- HR struggles to balance short-term problem solving with a strategic approach to the organization’s long-term vision and goals.
- Without a long-term, big-picture view of the organization and the challenges it faces, the solutions HR introduces can introduce additional volatility, unpredictability, complexity, and ambiguity and have negative long-term impacts.
- Most disciplinary training teaches us to solve problems in a linear, cause-and-effect fashion, but this can result in ineffective short-term solutions to larger systemic problems.
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- Systems thinking is a problem-solving methodology that encourages you to identify and change the conditions that allow problems to happen, rather than isolating a perceived single cause and developing a short-term solution.
- From a systems thinking perspective, organizations aren’t static structures that function predictably – they are dynamic systems of relationships between components.
- The “3 Ds” of systems thinking – Discover, Diagram, and Decide – capture fundamental systems thinking best practices by breaking the problem-solving process down into manageable steps.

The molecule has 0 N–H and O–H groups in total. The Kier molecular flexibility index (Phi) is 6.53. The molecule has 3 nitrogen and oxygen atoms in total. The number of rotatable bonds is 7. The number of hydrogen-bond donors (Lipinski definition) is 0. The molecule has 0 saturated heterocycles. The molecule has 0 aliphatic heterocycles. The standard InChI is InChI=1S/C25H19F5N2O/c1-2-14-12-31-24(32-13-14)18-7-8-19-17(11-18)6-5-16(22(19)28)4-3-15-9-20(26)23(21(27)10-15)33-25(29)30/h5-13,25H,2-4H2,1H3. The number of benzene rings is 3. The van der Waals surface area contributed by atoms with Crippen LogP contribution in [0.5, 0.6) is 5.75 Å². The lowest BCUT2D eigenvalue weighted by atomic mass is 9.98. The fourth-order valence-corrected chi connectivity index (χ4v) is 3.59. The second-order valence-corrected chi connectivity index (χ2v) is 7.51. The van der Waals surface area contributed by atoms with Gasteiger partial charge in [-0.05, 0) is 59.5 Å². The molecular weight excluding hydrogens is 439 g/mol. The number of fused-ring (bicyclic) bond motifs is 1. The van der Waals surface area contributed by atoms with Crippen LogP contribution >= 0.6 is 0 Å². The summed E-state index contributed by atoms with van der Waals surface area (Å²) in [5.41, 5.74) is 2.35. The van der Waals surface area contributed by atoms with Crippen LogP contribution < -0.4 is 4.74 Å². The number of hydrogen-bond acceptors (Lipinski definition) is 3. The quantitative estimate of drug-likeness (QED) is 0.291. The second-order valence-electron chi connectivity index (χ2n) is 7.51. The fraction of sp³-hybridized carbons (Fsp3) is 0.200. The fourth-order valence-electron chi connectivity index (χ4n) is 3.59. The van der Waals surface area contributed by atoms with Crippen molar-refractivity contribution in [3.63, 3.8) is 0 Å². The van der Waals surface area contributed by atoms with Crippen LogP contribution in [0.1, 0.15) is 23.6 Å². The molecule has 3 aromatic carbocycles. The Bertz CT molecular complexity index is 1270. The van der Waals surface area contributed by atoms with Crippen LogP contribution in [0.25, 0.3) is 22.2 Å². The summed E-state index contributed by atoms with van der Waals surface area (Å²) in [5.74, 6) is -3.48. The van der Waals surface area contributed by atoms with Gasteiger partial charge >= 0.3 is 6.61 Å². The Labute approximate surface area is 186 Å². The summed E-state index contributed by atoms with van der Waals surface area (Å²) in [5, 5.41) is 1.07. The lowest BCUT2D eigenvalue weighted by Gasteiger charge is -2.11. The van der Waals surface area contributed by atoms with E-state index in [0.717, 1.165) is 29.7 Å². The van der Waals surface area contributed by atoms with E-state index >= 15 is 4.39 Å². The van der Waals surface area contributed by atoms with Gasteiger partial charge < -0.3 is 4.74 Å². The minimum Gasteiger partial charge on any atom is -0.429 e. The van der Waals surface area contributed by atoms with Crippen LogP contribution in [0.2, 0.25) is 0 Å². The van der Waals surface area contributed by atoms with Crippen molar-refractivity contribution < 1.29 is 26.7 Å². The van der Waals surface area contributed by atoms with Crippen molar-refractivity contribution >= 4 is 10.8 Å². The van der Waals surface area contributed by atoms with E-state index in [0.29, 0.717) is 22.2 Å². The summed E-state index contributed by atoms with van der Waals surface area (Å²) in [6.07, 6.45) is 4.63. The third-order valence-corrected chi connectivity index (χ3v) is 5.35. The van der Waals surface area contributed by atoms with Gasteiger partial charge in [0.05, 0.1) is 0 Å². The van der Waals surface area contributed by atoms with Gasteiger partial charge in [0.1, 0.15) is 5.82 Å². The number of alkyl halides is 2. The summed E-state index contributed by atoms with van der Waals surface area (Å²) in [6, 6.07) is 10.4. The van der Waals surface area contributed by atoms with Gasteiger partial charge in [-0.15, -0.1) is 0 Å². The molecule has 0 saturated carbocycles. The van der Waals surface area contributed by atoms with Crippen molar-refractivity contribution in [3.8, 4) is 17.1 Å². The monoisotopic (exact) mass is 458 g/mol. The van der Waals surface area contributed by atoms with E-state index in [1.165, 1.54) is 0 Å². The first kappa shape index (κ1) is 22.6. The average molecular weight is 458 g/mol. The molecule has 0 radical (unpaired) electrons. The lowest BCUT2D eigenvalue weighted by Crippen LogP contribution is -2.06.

Impact and Result
- When HR incorporates a systems thinking approach, it improves HR professionals' capability to self-reflect, empathize, collaborate with others, and think beyond disciplinary boundaries to solve problems.
- Systems thinking is a mindset shift that helps HR professionals better understand their organization’s strategic needs, improve business acumen, and use data-driven insights to support decision making.
- With a systems thinking approach, HR professionals can effectively communicate with other stakeholders in their organization, including how they frame problems, provide context, demonstrate solutions, and describe the long-term impacts of these solutions.